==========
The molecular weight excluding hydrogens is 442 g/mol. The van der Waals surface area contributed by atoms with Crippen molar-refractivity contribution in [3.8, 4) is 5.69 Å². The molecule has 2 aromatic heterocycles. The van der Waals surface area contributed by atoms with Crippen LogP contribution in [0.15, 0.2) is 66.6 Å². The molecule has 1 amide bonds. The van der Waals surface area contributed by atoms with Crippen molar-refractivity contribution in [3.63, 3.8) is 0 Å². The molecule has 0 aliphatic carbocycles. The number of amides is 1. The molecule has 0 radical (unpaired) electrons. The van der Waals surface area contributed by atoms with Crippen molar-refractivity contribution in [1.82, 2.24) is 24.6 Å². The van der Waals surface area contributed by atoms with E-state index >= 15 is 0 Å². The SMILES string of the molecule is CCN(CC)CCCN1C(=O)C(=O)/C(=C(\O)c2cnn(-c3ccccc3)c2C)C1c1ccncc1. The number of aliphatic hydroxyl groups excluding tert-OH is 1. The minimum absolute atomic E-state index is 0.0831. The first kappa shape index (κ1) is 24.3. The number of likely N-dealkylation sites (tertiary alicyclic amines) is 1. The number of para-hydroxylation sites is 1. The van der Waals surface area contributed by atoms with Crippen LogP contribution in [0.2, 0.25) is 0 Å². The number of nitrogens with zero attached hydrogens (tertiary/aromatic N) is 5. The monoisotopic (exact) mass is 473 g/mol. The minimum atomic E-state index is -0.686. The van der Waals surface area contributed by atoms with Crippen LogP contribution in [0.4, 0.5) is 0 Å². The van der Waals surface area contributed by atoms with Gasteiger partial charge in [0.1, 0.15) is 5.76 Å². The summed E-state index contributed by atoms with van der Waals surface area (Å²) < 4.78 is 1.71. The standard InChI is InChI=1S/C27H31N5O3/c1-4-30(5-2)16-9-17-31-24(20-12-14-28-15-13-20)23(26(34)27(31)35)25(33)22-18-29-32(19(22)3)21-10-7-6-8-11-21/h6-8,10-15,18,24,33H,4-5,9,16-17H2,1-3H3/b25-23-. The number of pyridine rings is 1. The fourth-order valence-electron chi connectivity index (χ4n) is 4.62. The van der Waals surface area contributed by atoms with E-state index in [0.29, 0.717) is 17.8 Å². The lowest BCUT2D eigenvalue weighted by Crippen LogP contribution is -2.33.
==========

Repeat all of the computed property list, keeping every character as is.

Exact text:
The molecular weight excluding hydrogens is 442 g/mol. The van der Waals surface area contributed by atoms with Crippen molar-refractivity contribution in [3.8, 4) is 5.69 Å². The molecule has 2 aromatic heterocycles. The van der Waals surface area contributed by atoms with Crippen LogP contribution in [0.15, 0.2) is 66.6 Å². The molecule has 1 amide bonds. The van der Waals surface area contributed by atoms with Crippen molar-refractivity contribution in [3.63, 3.8) is 0 Å². The molecule has 0 aliphatic carbocycles. The number of amides is 1. The molecule has 0 radical (unpaired) electrons. The van der Waals surface area contributed by atoms with Crippen molar-refractivity contribution in [1.82, 2.24) is 24.6 Å². The van der Waals surface area contributed by atoms with E-state index >= 15 is 0 Å². The SMILES string of the molecule is CCN(CC)CCCN1C(=O)C(=O)/C(=C(\O)c2cnn(-c3ccccc3)c2C)C1c1ccncc1. The number of aliphatic hydroxyl groups excluding tert-OH is 1. The minimum absolute atomic E-state index is 0.0831. The first kappa shape index (κ1) is 24.3. The number of likely N-dealkylation sites (tertiary alicyclic amines) is 1. The number of para-hydroxylation sites is 1. The van der Waals surface area contributed by atoms with Crippen LogP contribution in [0.2, 0.25) is 0 Å². The number of nitrogens with zero attached hydrogens (tertiary/aromatic N) is 5. The monoisotopic (exact) mass is 473 g/mol. The minimum atomic E-state index is -0.686. The van der Waals surface area contributed by atoms with Crippen LogP contribution in [0.4, 0.5) is 0 Å². The van der Waals surface area contributed by atoms with Gasteiger partial charge in [0.1, 0.15) is 5.76 Å². The summed E-state index contributed by atoms with van der Waals surface area (Å²) < 4.78 is 1.71. The standard InChI is InChI=1S/C27H31N5O3/c1-4-30(5-2)16-9-17-31-24(20-12-14-28-15-13-20)23(26(34)27(31)35)25(33)22-18-29-32(19(22)3)21-10-7-6-8-11-21/h6-8,10-15,18,24,33H,4-5,9,16-17H2,1-3H3/b25-23-. The number of pyridine rings is 1. The fourth-order valence-electron chi connectivity index (χ4n) is 4.62. The van der Waals surface area contributed by atoms with E-state index in [0.29, 0.717) is 17.8 Å². The lowest BCUT2D eigenvalue weighted by Crippen LogP contribution is -2.33.